Most importantly, cardiac arrhythmias are frequently harbingers of a significant structural heart disease (SHD) that may remain undetected until the occurrence of severe symptoms or even sudden cardiac death (SCD). Moreover, early detection of symptoms of cardiac disease or of hints to life-threatening cardiac arrhythmias could potentially save many lives either in patients with yet undiagnosed cardiac disease or with already known cardiac disease, as sudden death seems to occur sooner in patients in India with postmyocardial infarction (MI), compared with the western population.6 Indeed, recent reports from both general population and rural areas in India highlight that SCD accounts for 10–17% of overall mortality, known CVD being the leading independent predisposing factor.7 ,8 Thus, identification of rhythm disorders could prompt patients with only mild symptoms to seek medical attention and could lead to detection of relevant heart diseases that would be ultimately treated by tailored therapy. Furthermore, a high-yielding diagnostic test would increase medical efficiency in the workup of symptomatic patients at intermediate risk of heart disease at an affordable cost.

Proper identification and treatment of arrhythmia in India is mitigated by limited access to medical care, poor healthcare infrastructure and the lack of well-developed financial schemes to cover the cost of medical services.9 Compounding the socioeconomic problem is the transient nature of some symptomatic arrhythmia, such as sinoatrial block or ventricular tachycardia (VT). The rudimentary nature of diagnosis often results in a missed diagnosis, causing the patient to remain in the diagnostic loop indefinitely. Some of the transient arrhythmias, such as non-sustained VT, can lead to SCD, while others, such as transient syncope due to sinus node or atrioventricular conduction disorder, can lead to occupational hazards resulting from loss of consciousness at precarious times. Living with an arrhythmia can also negatively affect quality of life.10 A majority of physicians rely on resting ECG or Holter monitors for analysis, both of which may be inadequate tools for transient arrhythmia detection since the window of detection (30 s or up to 48 h, respectively) is insufficient for infrequent arrhythmia detection.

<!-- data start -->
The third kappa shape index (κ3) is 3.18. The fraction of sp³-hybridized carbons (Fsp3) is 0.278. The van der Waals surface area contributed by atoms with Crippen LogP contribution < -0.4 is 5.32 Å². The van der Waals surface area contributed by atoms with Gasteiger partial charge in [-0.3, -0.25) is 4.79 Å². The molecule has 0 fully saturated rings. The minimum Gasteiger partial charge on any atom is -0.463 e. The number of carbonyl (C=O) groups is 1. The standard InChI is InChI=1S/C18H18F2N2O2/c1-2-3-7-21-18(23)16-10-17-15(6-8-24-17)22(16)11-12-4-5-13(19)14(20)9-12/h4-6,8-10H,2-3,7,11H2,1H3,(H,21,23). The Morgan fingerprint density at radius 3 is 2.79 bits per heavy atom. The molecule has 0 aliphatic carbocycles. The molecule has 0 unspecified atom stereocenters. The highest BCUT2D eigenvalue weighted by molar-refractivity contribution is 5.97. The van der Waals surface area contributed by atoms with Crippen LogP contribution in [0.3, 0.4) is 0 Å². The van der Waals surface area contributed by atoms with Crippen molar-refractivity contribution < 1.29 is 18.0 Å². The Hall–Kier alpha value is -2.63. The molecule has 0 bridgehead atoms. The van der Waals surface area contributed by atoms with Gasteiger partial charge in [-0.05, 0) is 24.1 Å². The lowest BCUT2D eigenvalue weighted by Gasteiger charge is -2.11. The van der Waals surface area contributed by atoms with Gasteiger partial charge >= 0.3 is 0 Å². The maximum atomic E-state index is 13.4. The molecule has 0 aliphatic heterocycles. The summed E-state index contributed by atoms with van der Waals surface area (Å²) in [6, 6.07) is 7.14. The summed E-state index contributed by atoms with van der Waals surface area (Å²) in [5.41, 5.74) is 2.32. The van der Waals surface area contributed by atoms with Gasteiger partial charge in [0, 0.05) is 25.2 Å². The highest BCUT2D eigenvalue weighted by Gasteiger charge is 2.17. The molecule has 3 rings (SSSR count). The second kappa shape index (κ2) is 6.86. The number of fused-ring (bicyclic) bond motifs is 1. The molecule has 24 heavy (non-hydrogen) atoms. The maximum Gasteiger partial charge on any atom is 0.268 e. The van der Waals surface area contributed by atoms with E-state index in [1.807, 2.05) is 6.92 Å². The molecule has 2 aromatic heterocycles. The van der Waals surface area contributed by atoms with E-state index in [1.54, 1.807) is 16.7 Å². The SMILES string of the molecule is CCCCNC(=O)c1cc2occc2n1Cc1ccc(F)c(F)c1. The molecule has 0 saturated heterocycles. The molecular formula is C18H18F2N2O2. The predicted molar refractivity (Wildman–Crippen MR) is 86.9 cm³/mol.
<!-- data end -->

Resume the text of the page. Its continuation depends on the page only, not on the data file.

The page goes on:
Aside from the clinical aspects of efficient arrhythmia management, patient economics also play a major role in India's healthcare system. In India, approximately 70% of all healthcare expenditure is out of pocket, government health-related spending is less than 5% of the gross domestic product (GDP) (as compared with 17.6% of GDP in the USA), and 35% of hospitalised Indians fall below the poverty line.11 ,12 These facts often place pressure on the cost-conscious Indian consumer when opting for diagnostics for symptoms investigation or suspected arrhythmia detection when the certainty of finding a cause is dubious. Hence, in terms of arrhythmia diagnosis, there exists a need in India to (1) select an appropriate tool that is both high yielding and cost effective and (2) employ a suitable patient selection method. This paper focuses on these two aspects for cardiac arrhythmia diagnosis using ambulatory monitoring technology, while keeping in mind the dynamics of the Indian healthcare setting.